• Roane Medical Center construction: Just the facts

    • The site crew has moved 260,000 cubic yards of earth. Comparatively, nearly 21 feet of dirt covers the University of Tennessee’s Shields-Watkins Field.

    • The campus has 831 tons of structural steel. Elephants average 5 tons, so that’s about 166 elephants.

    • There’s 78,000 square feet of dry wall. About 2 acres, or nearly 16 football fields.

    • The 545,000 feet of light gauge framing is equivalent to 104 miles.

  • Out to Lunch: More than sundae delightful at Angie's Restaurant

    Places we visit for my “Out to Lunch” adventures are usually influenced by recommendations from readers or folks I’ve interviewed for previous articles.

    During a previous “Out to Lunch” visit, I asked Carrie Jones, who lives in Wartburg and works for Tennessee Eye Care Center by Lowe’s in Midtown, about restaurants in Morgan County.

    One she mentioned was on my prospect list: Angie’s Restaurant, on the corner across from the Morgan County Courthouse in Wartburg at 307 N. Kingston Ave.

  • Furry friends run the show at ONE-STOP PET SHOP

    An enthusiastic and furry welcome greets visitors at One- Stop Pet Shop in Rockwood.
    The store at 108 N. Gateway Ave., which had its grand opening on Saturday, has been open several weeks and has a variety of animals, including those they let run the place.

    On one particular visit, store mascot Maggie, a sweet-natured pup, is joined at the door by a peppy little brown-and-white mixed dog that was rescued. Also bounding nearby is a small kitten that doesn’t seem quite sure how to take Maggie’s bouncing cohort.

  • Ayers asst. director at tech center

    Chris Ayers has joined the staff of Tennessee Technology Center at Harriman as assistant director.

    He assumed his new position on July 1.

    “I am excited to be coming to Roane County to help become a liaison between technical education and business and industry for this area,” Ayers said.

    Ayers comes to the Harriman center from Tennessee Technology Center at Murfreesboro. He has more than 13 years of technical education experience.

  • Hepler, Stout new to board

    The U.S. Department of Energy recently appointed seven new members to its Oak Ridge Environmental Management advisory board.

    Chris Hepler of Oliver Springs and Scott Stout of Rockwood are among the new members filling vacancies on the Oak Ridge Site Specific Advisory Board, a volunteer citizens’ panel that provides advice and recommendations to DOE on its environmental cleanup operations on the Oak Ridge Reservation.

  • OUT to LUNCH: Hot dog! Servings all good at Jacque’s Café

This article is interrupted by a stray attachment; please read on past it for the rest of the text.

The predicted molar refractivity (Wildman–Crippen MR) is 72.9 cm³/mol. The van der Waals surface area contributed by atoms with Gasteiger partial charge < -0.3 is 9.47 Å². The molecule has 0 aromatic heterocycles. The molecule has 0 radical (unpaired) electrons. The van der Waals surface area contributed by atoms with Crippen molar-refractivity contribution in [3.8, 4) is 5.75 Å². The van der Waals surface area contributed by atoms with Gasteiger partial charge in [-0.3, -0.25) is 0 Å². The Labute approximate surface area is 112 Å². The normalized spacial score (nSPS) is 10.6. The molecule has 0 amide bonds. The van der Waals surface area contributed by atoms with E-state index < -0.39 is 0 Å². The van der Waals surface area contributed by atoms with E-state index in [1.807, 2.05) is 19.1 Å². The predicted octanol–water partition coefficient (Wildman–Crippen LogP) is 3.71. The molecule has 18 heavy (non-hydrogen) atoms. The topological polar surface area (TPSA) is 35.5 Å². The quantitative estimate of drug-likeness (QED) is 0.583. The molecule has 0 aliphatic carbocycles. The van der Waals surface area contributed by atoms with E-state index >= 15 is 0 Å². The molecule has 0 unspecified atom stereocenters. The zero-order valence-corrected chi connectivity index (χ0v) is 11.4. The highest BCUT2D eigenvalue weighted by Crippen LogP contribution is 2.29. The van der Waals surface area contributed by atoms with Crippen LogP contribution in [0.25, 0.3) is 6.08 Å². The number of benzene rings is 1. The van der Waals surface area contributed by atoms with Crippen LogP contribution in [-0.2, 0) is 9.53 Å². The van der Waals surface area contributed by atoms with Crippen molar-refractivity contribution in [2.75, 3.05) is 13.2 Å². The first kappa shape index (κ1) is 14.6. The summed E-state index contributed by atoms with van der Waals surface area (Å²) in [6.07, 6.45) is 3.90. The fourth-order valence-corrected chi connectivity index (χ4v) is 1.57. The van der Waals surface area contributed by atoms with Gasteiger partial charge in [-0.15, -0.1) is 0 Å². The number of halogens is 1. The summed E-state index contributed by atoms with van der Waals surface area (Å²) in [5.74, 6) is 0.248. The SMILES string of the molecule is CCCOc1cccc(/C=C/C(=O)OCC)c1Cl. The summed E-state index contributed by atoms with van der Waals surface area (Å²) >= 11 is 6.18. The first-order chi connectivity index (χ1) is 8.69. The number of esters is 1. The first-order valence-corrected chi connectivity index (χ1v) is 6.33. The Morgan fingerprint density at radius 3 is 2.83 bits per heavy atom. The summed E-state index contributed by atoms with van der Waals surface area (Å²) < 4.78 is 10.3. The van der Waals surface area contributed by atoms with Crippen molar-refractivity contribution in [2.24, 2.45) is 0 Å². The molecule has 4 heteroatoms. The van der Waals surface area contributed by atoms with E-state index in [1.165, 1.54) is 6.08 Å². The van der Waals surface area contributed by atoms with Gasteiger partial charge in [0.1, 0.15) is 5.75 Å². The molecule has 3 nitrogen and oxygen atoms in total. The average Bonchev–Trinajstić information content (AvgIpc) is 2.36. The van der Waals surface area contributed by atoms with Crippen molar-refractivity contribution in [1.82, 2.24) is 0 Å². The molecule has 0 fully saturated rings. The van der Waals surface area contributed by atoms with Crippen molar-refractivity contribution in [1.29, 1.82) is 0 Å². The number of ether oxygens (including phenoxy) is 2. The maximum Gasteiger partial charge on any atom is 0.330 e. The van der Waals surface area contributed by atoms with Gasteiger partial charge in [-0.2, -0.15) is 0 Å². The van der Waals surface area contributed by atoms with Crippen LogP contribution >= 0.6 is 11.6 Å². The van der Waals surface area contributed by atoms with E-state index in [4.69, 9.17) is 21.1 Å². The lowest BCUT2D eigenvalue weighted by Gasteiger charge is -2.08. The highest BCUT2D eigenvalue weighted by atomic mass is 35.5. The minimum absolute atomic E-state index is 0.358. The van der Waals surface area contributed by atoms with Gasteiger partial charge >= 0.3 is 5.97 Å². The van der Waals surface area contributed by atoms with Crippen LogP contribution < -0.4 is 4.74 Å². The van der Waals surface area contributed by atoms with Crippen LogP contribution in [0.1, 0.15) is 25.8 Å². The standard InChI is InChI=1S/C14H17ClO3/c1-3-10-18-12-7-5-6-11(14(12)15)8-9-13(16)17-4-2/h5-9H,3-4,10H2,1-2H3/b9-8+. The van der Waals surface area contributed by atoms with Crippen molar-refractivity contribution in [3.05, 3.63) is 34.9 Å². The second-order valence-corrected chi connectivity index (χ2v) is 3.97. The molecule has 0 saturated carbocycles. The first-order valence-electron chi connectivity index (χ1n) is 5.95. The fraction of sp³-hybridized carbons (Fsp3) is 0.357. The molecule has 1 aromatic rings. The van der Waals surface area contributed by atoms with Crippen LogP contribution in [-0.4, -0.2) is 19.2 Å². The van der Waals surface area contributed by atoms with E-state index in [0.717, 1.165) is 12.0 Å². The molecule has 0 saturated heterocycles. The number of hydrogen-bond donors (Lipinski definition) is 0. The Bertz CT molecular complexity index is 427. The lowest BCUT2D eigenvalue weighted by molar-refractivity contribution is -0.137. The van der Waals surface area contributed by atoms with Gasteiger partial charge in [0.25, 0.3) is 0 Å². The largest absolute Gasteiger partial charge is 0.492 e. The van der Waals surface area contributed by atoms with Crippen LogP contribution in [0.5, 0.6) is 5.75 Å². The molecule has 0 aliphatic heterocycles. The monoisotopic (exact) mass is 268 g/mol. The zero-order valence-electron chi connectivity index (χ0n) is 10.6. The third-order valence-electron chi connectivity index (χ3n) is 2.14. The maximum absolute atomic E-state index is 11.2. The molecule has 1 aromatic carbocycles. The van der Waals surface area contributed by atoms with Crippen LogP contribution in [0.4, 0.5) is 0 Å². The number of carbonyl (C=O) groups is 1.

This “Out to Lunch” adventure began when my wife, Carol, and I began to make plans to attend the musical production of “Ragtime” at the Clayton Center for the Arts on the Maryville College campus.

    We first invited our longtime friends, Jerry and Micky Pease, to join us. Jerry is part of the family that operates Pease Furniture in South Knoxville. They have been included in some of my previous articles.

  • Hazen joins Walmsley’s dental staff

    Dr. Lyndsey Hazen has joined Dr. James D. Walmsley’s Kingston dental practice as an associate in his office.

    Hazen has been a practicing dentist for five years. She has been active in Remote Area Medical, traveled to military bases to treat soldiers before they are deployed, worked in the Health Department with children, and in nursing homes with the elderly.

    Walmsley said he is excited to have Hazen because of her clinical skills, experience and down-to-earth, warm personality and care and attention she gives to each of her patients.

  • A year of cleaning for UCOR

    After one year as the U.S. Department of Energy’s cleanup contractor in Oak Ridge, URS/CH2M Oak Ridge, known as UCOR, has made tremendous progress in safely cleaning up DOE’s Oak Ridge Reservation.

    The company’s most high-profile project, demolition of the K-25 Building at East Tennessee Technology Park, has been ahead of schedule. Demolition of the east wing is nearing completion, with the exception of five process cells needing further deactivation.

    UCOR has shipped more than 10,000 loads of K-25 demolition debris for disposal.

  • Give these therapists a hand

    RMC Patricia Neal Outpatient Centers in Roane County are proud to offer advanced rehabilitation and therapy services to patients suffering vestibular disorders, neck or spine injuries and acute hand pain.

    Certified therapists at RMC Patricia Neal offer advanced clinical practice in vestibular therapy, McKenzie spine therapy and hand therapy.

  • Roane, state jobless rates up in June

    Roane County’s unemployment rate was up just shy of a point in June, according to statistics released late last week from the Tennessee Department of Labor and Workforce Development.

    The state’s figures indicate the county’s rate for the month was 8.2 percent, an increase of 0.8 over May’s 7.4 percent.

    That means 26,090 workers in the county’s 28,430 labor force were employed during June.

    Though on the rise, the county rate in June 2011 was lower, at 8.8 percent, state statistics show.